How do sensory processing issues affect learning in students on the autism spectrum? What sensory obstacles does the school setting present to autistic learners and what accommodations can help children overcome these obstacles. How can a child’s sensory needs be addressed in his or her IEP? As children age, what sensory strategies can they use that don’t call undue attention to their specific challenges?

Download handouts for this presentation

Julia (Julie) Schade, MA, OTR/L is a pediatric occupational therapist with over 10 years of experience meeting the Occupational Therapy needs of various children and their families in a variety of settings; including private practice, early intervention, and school-based programs. She received her undergraduate degree in psychology and education from Boston College in 1995 and a master of arts in Occupational Therapy from New York University in 1999. As both an occupational therapist and the mother of two young boys, Julie knows firsthand the challenges of raising children and navigating the complex world of child growth and development. She is certified in administering the Sensory Integration and Praxis Tests (SIPT) and is trained in Therapeutic Listening. In addition, she has taken extensive steps towards a continuation of her education through relevant coursework in sensory processing, including The MORE Program, Sensory Defensiveness and the Wilbarger Therapressure program, The Alert Program, Assessment and Treatment for Praxis, and Visual/Vestibular Assessment and Treatment. She has additional training in Social Thinking.

Colette Yglesias-Silver, MS, OTR/L received her BFA in Dance from The Juilliard School in 1975 and her Occupational Therapy Degree from Shenandoah University In 2001. She has worked for the public school system in both the elementary and the preschool programs (PEP) and began working at ITS in 2006. Colette is certified in Sensory Integration Theory and Treatment, The Integrated Listening Systems (iLS), Therapeutic Listening, The Listening Program (TLP) and is also certified to Administer the Sensory Integration and Praxis Tests (SIPT). Colette's advanced training includes the Wilbarger Protocol, the SOS Approach to Feeding, Managing Visual Deficits, the Astronaut Training, and work toward Masgutova Neuro Sensory Motor Reflex Integration (MNRI) certification. Colette focuses on the assessment and treatment of preschool and school age children with a variety of developmental issues including global developmental delay, autism spectrum disorders, learning disabilities, sensory regulation and processing disorders, visual and fine/gross motor difficulties. Colette traveled to Kuwait several times last year to lecture and teach Sensory Integration to therapists and special educators.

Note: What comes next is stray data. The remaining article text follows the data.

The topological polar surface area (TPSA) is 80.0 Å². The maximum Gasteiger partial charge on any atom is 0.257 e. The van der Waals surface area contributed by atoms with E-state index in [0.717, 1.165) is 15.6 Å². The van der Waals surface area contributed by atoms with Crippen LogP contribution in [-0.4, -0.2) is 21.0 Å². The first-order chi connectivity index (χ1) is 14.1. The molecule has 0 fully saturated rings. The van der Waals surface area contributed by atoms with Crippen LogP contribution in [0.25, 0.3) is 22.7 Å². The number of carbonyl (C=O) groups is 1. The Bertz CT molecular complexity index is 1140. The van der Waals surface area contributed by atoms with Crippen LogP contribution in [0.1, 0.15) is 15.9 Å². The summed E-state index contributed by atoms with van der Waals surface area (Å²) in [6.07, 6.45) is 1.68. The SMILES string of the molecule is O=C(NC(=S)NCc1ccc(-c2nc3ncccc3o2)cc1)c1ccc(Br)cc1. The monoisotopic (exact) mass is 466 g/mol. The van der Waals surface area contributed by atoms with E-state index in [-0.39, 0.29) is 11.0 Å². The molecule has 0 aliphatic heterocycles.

Tuesday, March 17, 2015

Math Strategies for Students on the Autism Spectrum
Speaker: Jean Hickey, M.Ed.
This presentation will focus on math skills that are a part of the MCPS curriculum and will help parents to bridge the gap between what is being taught in class, what is identified in the Common Core, and what your child needs to understand right now in order to move forward. Specific strategies for translating the requirements of Curriculum 2.0 into something students on the autism spectrum can understand will be provided. 

Jean Hickey, M.Ed., has worked with children ages 3–21 with significant learning needs for more than 25 years. Her experience includes the range of academic skills in addition to community, vocational, and life skills instruction. Jean develops a hands-on, fun and individualized approach for each child and provides parents with information and skills to support their child. In addition to individual instruction and parent support, Jean also consults with team members and coordinates the focus of support among school-based and private therapists and teachers. She received her Bachelors degree from Boston College with a focus on low-incidence disabilities and a minor in Speech Therapy. She received her Masters degree in Special Education from the University of Maryland. Jean has shared her skills in classrooms in England, Morocco, and Botswana, and has spoken on reading and math instruction for children with special needs at the Fragile X International Conference and the Learning Disabilities Association of Montgomery County.


Tuesday, May 12, 2015

Public Safety for Autistic Children and Youth
Speaker: Scott Campbell, Board Member, Parents of Autistic Children of Northern Virginia (POAC)
Download a flyer
People with developmental disabilities such as autism are up to seven times more likely to come into contact with law enforcement than the general population. Autistic children and youth may not respond well in emergencies or be able to communicate important information (even if they are verbal). Due to stress, they may not respond to commands, or they may be perceived as suspicious or a threat because of their unusual actions. Unfortunately, their interactions with law enforcement can have tragic consequences, as we’ve read in the media about the cases of Ethan Saylor in Maryland and Neli Latson in Virginia.

Since the vast majority of first responders and law enforcement officers receive little to no training in the characteristics and best practices for individuals with autism, it’s imperative that parents are proactive in using strategies that can help minimize the risk that their child will be a victim of bullying/crime or have negative interactions with law enforcement. This presentation will inform parents and other community members of essential strategies and resources to keep children and youth on the spectrum safe. 

Scott Campbell is the vice president of POAC (Parents of Autistic Children) in Northern Virginia, and the proud father of a boy with autism. He has conducted hundreds of trainings for first responders and law enforcement officers across the United States and presentations for parents.

 

Improving the educational experiences and outcomes of students on the autism spectrum in grades K-12